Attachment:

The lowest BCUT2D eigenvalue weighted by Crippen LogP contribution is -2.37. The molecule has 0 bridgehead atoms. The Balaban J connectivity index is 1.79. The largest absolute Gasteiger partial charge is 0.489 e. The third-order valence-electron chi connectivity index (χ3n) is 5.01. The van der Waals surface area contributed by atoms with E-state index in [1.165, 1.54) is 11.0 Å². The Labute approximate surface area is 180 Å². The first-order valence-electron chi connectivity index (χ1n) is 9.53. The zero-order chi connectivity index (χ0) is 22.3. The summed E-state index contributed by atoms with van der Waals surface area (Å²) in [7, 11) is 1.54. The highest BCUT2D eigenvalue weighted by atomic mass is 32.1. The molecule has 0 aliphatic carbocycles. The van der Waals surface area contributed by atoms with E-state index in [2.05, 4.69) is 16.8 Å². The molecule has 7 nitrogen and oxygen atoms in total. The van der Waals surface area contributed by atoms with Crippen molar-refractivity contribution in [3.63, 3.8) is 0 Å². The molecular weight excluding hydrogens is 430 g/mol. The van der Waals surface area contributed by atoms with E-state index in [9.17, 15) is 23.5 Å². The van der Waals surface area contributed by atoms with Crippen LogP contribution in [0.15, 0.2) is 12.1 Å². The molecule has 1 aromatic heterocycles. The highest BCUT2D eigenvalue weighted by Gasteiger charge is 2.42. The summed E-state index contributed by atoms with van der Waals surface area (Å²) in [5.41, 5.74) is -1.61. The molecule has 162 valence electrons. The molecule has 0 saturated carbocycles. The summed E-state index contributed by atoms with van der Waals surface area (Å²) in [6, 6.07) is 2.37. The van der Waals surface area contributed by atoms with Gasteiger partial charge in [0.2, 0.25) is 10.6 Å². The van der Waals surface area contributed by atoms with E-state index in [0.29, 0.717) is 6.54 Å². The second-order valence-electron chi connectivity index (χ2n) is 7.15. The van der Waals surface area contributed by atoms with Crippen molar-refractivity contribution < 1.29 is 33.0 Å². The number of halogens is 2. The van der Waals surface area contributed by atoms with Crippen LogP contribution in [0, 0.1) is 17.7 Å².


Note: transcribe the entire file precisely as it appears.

The lowest BCUT2D eigenvalue weighted by Crippen LogP contribution is -2.37. The molecule has 0 bridgehead atoms. The Balaban J connectivity index is 1.79. The largest absolute Gasteiger partial charge is 0.489 e. The third-order valence-electron chi connectivity index (χ3n) is 5.01. The van der Waals surface area contributed by atoms with E-state index in [1.165, 1.54) is 11.0 Å². The Labute approximate surface area is 180 Å². The first-order valence-electron chi connectivity index (χ1n) is 9.53. The zero-order chi connectivity index (χ0) is 22.3. The summed E-state index contributed by atoms with van der Waals surface area (Å²) in [7, 11) is 1.54. The highest BCUT2D eigenvalue weighted by atomic mass is 32.1. The molecule has 0 aliphatic carbocycles. The van der Waals surface area contributed by atoms with E-state index in [2.05, 4.69) is 16.8 Å². The molecule has 7 nitrogen and oxygen atoms in total. The van der Waals surface area contributed by atoms with Crippen molar-refractivity contribution in [3.63, 3.8) is 0 Å². The molecular weight excluding hydrogens is 430 g/mol. The van der Waals surface area contributed by atoms with E-state index in [9.17, 15) is 23.5 Å². The van der Waals surface area contributed by atoms with Crippen LogP contribution in [0.15, 0.2) is 12.1 Å². The molecule has 1 aromatic heterocycles. The highest BCUT2D eigenvalue weighted by Gasteiger charge is 2.42. The summed E-state index contributed by atoms with van der Waals surface area (Å²) in [5.41, 5.74) is -1.61. The molecule has 162 valence electrons. The molecule has 0 saturated carbocycles. The summed E-state index contributed by atoms with van der Waals surface area (Å²) in [6, 6.07) is 2.37. The van der Waals surface area contributed by atoms with Gasteiger partial charge in [0.2, 0.25) is 10.6 Å². The van der Waals surface area contributed by atoms with E-state index in [0.29, 0.717) is 6.54 Å². The second-order valence-electron chi connectivity index (χ2n) is 7.15. The van der Waals surface area contributed by atoms with Crippen molar-refractivity contribution < 1.29 is 33.0 Å². The number of halogens is 2. The van der Waals surface area contributed by atoms with Crippen LogP contribution in [0, 0.1) is 17.7 Å².